Therese Lamperty, Ph.D.
I am a tropical community ecologist interested in understanding how anthropogenic effects on vertebrate communities can change plant-animal and animal-animal interactions and, subsequently, the ecological and evolutionary processes they drive.
I received my Ph.D. from Rice University after completing a dissertation focused on how large herbivore loss in the Afrotropics may influence understory vegetation density and, indirectly, the invertebrate life within the understory. I then conducted another component of my dissertation research in the Amazon Basin trying to understand how the loss of seed-dispersing animals (due to hunting by humans) affects seed-mediated geneflow and spatial genetic structure in the most common animal-dispersed palm tree across the Amazon Basin. For the last component of my dissertation, I worked in the Choco forests of northwestern Ecuador where I examined how the lasting signatures of anthropogenic disturbances in a continuous forest landscape drive intraspecific variation in seed dispersal services received by a common animal-dispersed understory palm.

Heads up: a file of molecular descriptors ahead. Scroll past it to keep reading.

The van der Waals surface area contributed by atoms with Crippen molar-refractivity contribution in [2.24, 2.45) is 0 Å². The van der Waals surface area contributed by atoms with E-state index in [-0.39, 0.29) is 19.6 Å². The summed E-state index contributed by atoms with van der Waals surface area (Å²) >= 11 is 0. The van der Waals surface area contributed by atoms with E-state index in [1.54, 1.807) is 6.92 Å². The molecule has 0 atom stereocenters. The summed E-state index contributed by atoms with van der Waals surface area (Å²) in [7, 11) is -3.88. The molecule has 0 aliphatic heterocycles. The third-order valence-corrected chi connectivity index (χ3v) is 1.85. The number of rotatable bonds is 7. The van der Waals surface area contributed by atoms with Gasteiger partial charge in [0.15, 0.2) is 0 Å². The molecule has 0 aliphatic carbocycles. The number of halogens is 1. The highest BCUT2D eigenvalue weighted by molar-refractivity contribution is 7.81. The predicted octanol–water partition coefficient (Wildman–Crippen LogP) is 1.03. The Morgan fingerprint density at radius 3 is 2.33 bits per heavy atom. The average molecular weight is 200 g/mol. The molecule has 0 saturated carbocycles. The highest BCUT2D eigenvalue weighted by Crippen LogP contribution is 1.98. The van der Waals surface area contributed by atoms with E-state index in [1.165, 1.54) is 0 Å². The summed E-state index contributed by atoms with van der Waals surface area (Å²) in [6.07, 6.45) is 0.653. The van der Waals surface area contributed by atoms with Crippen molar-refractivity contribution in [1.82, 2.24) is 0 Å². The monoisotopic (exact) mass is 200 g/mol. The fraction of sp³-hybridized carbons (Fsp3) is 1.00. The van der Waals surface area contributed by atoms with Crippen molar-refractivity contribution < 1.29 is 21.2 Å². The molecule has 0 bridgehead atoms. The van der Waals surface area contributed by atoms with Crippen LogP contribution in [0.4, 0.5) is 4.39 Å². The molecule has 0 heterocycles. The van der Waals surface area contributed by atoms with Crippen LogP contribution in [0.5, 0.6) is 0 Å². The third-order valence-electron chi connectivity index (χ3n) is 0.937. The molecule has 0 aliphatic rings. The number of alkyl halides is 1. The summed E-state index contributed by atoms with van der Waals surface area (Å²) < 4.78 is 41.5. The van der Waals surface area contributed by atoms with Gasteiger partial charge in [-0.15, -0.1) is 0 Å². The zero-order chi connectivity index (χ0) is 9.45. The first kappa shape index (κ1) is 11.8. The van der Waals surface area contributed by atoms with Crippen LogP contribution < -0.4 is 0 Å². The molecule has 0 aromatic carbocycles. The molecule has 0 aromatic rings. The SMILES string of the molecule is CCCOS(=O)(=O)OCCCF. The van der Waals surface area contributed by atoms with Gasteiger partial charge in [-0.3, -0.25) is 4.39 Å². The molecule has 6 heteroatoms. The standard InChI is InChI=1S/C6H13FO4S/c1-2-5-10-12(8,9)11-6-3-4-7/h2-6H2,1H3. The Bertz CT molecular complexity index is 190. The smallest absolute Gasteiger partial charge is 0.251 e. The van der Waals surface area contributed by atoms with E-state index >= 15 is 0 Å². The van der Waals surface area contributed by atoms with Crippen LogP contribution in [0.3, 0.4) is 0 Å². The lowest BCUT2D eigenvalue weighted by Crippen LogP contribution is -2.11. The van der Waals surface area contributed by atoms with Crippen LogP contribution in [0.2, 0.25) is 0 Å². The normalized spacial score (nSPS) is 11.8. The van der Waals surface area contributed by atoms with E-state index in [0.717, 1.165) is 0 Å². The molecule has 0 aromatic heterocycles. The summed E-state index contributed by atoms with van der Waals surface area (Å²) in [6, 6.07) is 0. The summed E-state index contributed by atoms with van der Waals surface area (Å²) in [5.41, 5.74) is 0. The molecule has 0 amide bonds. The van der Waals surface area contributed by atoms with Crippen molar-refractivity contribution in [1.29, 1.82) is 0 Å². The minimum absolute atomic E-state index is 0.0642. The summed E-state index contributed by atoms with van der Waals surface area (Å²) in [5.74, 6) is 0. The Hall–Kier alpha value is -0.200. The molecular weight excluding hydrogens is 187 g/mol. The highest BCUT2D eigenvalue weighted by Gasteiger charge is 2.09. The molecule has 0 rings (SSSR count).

I am additionally keen on incorporating network analysis techniques to more comprehensively understand how the pantropical ongoing changes in frugivore species may be altering seed-dispersal processes in tropical forests, and what this might mean for tree community dynamics. I have ongoing work with Dr. Berry Brosi to this end.
I have recently joined Dr. Matthew Luskin’s research group as a postdoctoral researcher (in collaboration with Dr. David Wardle) to address questions regarding how Singapore’s native wild boars influence their surrounding invertebrate and vertebrate life, directly and indirectly, and how they alter tropical plant communities.
If our interests overlap and you are interested in collaborating or you have questions, please reach out! email@example.com